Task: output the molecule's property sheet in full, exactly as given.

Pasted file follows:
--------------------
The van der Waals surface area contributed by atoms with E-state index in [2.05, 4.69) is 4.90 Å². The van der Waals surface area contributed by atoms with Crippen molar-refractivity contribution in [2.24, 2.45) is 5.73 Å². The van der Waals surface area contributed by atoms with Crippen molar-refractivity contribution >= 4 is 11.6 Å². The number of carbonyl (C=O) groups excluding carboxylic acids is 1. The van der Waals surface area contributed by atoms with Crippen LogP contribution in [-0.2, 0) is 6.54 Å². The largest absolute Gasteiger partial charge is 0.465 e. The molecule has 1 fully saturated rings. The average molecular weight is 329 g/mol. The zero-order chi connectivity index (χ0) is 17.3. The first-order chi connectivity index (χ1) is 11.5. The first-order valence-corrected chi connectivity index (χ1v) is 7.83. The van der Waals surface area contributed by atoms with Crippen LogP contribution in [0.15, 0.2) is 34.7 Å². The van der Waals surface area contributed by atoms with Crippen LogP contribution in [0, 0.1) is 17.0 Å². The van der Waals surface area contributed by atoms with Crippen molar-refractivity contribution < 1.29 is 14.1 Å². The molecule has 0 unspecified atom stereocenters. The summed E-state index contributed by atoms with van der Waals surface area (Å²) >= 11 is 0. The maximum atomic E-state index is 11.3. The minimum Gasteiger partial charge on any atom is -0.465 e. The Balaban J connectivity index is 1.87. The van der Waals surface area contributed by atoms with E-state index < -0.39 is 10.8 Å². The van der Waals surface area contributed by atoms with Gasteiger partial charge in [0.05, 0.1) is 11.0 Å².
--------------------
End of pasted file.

The van der Waals surface area contributed by atoms with E-state index in [2.05, 4.69) is 4.90 Å². The van der Waals surface area contributed by atoms with Crippen molar-refractivity contribution in [2.24, 2.45) is 5.73 Å². The van der Waals surface area contributed by atoms with Crippen molar-refractivity contribution >= 4 is 11.6 Å². The number of carbonyl (C=O) groups excluding carboxylic acids is 1. The van der Waals surface area contributed by atoms with Crippen LogP contribution in [-0.2, 0) is 6.54 Å². The largest absolute Gasteiger partial charge is 0.465 e. The molecule has 1 fully saturated rings. The average molecular weight is 329 g/mol. The zero-order chi connectivity index (χ0) is 17.3. The first-order chi connectivity index (χ1) is 11.5. The first-order valence-corrected chi connectivity index (χ1v) is 7.83. The van der Waals surface area contributed by atoms with Crippen LogP contribution in [0.15, 0.2) is 34.7 Å². The van der Waals surface area contributed by atoms with Crippen LogP contribution in [0, 0.1) is 17.0 Å². The van der Waals surface area contributed by atoms with Crippen molar-refractivity contribution < 1.29 is 14.1 Å². The molecule has 0 unspecified atom stereocenters. The summed E-state index contributed by atoms with van der Waals surface area (Å²) >= 11 is 0. The maximum atomic E-state index is 11.3. The minimum Gasteiger partial charge on any atom is -0.465 e. The Balaban J connectivity index is 1.87. The van der Waals surface area contributed by atoms with E-state index < -0.39 is 10.8 Å². The van der Waals surface area contributed by atoms with Gasteiger partial charge in [0.05, 0.1) is 11.0 Å².